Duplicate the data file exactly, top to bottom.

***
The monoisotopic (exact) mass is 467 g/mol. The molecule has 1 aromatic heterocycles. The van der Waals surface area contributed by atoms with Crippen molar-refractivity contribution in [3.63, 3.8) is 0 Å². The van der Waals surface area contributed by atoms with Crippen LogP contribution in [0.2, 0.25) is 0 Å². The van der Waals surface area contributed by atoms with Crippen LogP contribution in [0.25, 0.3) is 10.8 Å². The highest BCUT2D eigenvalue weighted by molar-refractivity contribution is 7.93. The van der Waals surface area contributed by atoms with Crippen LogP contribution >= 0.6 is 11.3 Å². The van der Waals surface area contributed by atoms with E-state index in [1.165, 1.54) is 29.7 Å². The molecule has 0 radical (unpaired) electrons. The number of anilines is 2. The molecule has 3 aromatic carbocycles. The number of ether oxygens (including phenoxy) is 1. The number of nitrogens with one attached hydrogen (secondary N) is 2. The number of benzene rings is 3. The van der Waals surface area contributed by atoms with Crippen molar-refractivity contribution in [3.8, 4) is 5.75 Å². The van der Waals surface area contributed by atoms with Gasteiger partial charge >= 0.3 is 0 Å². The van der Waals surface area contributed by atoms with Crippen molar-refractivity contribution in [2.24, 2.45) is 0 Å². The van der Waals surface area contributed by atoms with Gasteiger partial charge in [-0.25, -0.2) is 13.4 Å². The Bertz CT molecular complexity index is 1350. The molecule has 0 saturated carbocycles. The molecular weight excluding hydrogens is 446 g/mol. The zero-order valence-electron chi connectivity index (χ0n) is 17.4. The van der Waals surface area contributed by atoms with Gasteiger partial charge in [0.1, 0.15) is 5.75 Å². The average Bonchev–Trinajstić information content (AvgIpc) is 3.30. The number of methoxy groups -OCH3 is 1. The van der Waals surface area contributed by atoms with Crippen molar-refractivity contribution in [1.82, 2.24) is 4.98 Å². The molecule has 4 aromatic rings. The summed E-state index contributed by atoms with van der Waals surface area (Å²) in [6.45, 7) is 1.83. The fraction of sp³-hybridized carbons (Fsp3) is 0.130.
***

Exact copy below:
The monoisotopic (exact) mass is 467 g/mol. The molecule has 1 aromatic heterocycles. The van der Waals surface area contributed by atoms with Crippen molar-refractivity contribution in [3.63, 3.8) is 0 Å². The van der Waals surface area contributed by atoms with Crippen LogP contribution in [0.2, 0.25) is 0 Å². The van der Waals surface area contributed by atoms with Crippen LogP contribution in [0.25, 0.3) is 10.8 Å². The highest BCUT2D eigenvalue weighted by molar-refractivity contribution is 7.93. The van der Waals surface area contributed by atoms with Crippen LogP contribution >= 0.6 is 11.3 Å². The van der Waals surface area contributed by atoms with E-state index in [1.165, 1.54) is 29.7 Å². The molecule has 0 radical (unpaired) electrons. The number of anilines is 2. The molecule has 3 aromatic carbocycles. The number of ether oxygens (including phenoxy) is 1. The number of nitrogens with one attached hydrogen (secondary N) is 2. The number of benzene rings is 3. The van der Waals surface area contributed by atoms with Crippen molar-refractivity contribution in [3.8, 4) is 5.75 Å². The van der Waals surface area contributed by atoms with Gasteiger partial charge >= 0.3 is 0 Å². The van der Waals surface area contributed by atoms with Crippen molar-refractivity contribution in [2.24, 2.45) is 0 Å². The van der Waals surface area contributed by atoms with Gasteiger partial charge in [-0.25, -0.2) is 13.4 Å². The Bertz CT molecular complexity index is 1350. The molecule has 0 saturated carbocycles. The molecular weight excluding hydrogens is 446 g/mol. The zero-order valence-electron chi connectivity index (χ0n) is 17.4. The van der Waals surface area contributed by atoms with Gasteiger partial charge in [0.1, 0.15) is 5.75 Å². The average Bonchev–Trinajstić information content (AvgIpc) is 3.30. The number of methoxy groups -OCH3 is 1. The van der Waals surface area contributed by atoms with Crippen molar-refractivity contribution in [1.82, 2.24) is 4.98 Å². The molecule has 4 aromatic rings. The summed E-state index contributed by atoms with van der Waals surface area (Å²) in [6.45, 7) is 1.83. The fraction of sp³-hybridized carbons (Fsp3) is 0.130.